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Low dome build

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  • #16


    • #17
      Looking good Ad, this has been a fun build to watch. I'm going to be very interested to see how the smoke chamber/hood connection to your chimney works.
      Mike Stansbury - The Traveling Loafer
      Roseburg, Oregon

      FB Forum: The Dragonfly Den build thread
      Available only if you're logged in = FB Photo Albums-Select media tab on profile


      • #18
        Small update.
        I made the roof the Italian way so I am sorry now perfect roof but one that works is fine for me.
        I put some self-made heat-resistant mortar over the top and around the steel wheel.
        I now have to cure the oven I have red but wait a little for the mortar to harden good.
        I want to make it like this



        • #19
          This is the metal band, the other metal parts hanging from the door are to fasten steel wire to hold the metal net covering the blanket.


          • #20
            Originally posted by SableSprings View Post
            Atak, how big is your oven going to be? A 9" opening will be fine for pizza peel access, but the larger your oven the more difficult it becomes to reach and work areas farther back. Remember that no matter what you think now, you will want to use the oven for cooking and baking after making pizza. So access (and visibility) is important (as well as being able to fit a roasting pan or sheet pan through the opening width). I don't remember exactly who, but there is a low dome build on the forum where the surrounding bands of steel connected to steel vertical posts embedded in the hearth on either side of the door. That way the bands did not cross the opening of the oven. My opening is just under 12" high for my 39" diameter Pompeii/beavertail shaped oven and I can be limited in working the back of the oven over items closer to the front (having a load of bread in the oven for instance).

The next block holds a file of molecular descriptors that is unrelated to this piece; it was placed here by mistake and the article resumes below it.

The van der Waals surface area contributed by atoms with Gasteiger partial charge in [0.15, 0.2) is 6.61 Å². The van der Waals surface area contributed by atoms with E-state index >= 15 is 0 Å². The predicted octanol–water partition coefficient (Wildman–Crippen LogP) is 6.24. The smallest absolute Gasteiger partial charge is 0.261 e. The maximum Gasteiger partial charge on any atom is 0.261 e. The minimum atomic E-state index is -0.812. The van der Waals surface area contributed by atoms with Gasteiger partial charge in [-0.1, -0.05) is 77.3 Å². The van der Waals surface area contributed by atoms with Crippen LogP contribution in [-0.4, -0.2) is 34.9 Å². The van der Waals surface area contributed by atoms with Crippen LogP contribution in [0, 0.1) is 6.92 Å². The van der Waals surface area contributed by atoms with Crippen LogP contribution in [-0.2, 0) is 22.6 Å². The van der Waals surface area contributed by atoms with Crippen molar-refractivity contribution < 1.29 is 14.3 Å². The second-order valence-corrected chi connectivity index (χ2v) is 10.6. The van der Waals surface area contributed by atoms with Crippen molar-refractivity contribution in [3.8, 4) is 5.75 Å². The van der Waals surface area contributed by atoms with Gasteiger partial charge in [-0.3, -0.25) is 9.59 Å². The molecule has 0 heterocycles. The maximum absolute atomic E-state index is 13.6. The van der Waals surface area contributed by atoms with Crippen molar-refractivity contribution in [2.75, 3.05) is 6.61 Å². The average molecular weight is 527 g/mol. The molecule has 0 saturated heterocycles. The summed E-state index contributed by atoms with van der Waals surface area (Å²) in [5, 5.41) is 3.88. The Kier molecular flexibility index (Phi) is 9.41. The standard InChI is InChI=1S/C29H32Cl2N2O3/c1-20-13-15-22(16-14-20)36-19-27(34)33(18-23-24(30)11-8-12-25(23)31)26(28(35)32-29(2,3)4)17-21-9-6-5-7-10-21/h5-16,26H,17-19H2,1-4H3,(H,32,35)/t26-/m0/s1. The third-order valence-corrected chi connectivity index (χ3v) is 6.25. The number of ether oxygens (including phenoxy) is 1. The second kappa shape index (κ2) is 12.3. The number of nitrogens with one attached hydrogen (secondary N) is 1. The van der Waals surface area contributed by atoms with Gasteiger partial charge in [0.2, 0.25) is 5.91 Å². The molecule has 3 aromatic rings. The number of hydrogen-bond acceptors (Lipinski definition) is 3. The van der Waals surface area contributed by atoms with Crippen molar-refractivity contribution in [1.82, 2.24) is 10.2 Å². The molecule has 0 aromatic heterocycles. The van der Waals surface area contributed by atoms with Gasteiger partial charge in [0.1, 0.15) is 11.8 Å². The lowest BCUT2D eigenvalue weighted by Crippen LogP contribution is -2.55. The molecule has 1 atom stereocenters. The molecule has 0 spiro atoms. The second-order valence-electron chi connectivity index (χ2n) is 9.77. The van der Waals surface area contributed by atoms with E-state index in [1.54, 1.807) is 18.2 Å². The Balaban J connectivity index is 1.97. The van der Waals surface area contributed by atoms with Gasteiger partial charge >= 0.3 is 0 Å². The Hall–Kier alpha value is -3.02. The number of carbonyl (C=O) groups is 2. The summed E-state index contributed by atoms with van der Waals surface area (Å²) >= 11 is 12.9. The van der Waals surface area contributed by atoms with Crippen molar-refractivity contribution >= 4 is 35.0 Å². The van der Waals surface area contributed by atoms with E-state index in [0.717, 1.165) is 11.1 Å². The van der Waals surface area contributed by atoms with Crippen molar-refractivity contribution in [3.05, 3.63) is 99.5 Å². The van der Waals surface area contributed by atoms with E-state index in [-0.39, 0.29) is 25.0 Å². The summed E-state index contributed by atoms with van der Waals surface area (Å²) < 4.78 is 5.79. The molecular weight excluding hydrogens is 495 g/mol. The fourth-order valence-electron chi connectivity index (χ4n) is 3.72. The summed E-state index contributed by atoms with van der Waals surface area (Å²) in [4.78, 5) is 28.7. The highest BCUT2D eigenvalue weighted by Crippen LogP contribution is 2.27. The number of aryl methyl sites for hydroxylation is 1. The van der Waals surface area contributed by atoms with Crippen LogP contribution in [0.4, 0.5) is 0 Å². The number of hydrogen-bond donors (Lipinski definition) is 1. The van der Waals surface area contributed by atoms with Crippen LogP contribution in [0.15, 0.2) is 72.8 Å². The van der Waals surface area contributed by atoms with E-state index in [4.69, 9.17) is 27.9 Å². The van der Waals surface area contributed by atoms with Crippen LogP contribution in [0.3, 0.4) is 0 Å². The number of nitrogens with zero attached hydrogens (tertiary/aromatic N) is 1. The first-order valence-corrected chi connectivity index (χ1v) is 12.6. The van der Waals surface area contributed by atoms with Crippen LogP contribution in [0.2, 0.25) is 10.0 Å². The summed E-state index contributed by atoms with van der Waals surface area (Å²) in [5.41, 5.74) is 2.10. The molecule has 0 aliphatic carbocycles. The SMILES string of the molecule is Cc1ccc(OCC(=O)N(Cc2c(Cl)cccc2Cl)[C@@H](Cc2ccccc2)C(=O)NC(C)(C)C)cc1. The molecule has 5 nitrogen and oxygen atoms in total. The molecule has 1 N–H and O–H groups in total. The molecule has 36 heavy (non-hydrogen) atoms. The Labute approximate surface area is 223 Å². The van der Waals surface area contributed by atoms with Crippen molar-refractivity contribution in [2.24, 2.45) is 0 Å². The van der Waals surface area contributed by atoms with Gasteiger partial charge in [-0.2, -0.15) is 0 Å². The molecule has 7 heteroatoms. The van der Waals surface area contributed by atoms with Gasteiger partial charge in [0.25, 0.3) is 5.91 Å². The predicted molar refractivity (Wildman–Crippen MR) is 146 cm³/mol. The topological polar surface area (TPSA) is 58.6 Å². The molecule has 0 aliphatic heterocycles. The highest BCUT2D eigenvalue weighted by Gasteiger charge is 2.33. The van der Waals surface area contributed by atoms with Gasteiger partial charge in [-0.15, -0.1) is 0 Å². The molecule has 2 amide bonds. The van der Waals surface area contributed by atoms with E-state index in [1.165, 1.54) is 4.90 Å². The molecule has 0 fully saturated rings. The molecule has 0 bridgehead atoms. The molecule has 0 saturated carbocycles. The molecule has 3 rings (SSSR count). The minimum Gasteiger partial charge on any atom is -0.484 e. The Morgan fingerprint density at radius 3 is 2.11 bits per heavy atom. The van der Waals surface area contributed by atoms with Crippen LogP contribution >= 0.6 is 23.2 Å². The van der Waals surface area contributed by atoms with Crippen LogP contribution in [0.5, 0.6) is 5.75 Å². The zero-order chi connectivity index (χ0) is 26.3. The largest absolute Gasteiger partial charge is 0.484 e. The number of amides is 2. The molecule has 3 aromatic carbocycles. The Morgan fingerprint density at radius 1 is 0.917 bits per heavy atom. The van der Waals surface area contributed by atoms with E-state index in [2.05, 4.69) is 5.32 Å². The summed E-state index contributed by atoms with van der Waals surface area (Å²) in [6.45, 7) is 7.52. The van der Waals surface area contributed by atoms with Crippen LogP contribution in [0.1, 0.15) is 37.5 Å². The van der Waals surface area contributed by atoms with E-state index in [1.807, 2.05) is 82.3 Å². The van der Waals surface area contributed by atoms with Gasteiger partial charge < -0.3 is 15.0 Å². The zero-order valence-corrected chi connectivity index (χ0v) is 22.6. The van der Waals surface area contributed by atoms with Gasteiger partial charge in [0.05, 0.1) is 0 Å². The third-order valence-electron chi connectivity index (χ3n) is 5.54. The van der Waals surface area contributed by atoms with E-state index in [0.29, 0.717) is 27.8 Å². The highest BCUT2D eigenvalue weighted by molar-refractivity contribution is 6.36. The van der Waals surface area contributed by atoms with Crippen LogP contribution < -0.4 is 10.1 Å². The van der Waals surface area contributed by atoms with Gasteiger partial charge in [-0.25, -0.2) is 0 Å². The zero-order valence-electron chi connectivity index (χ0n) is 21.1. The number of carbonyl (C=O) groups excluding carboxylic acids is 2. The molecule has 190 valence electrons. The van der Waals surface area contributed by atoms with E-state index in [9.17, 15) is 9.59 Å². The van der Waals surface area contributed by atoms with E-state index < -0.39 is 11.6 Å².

Note that the video says the bricks used are made on they may not be cutting as many bricks, but they are being sized in the process somewhere. You will have to cut bricks in this build, so just be prepared with a few extra "test" bricks. Also take note on the laying of bricks on that upper ring of the video that they do NOT put mortar between the steel and bricks. The metal expands more and more quickly than the brick, so any mortar "bond" between them is broken as soon as the curing process begins. Those bricks simply rest on the angle iron and mortaring there would be simply a waste of time and material.

            Hope this helps...
            A question from an old thread I happened to find.

            I've been sketching in a design similar to Acunto's with the internal steel ring and is pretty much ready to start the build any day now. But as I see it in the video as they are filling the space between the brick and ring with mortar?

            My plan is to do the same, and I believe also the bond will loosen from the ring but hopefully stick to the brick and therefore create an edge to catch it from slipping if joints on other sides fails.

            Only have newly find theoretical knowledge in this whole field, so feel free to give input.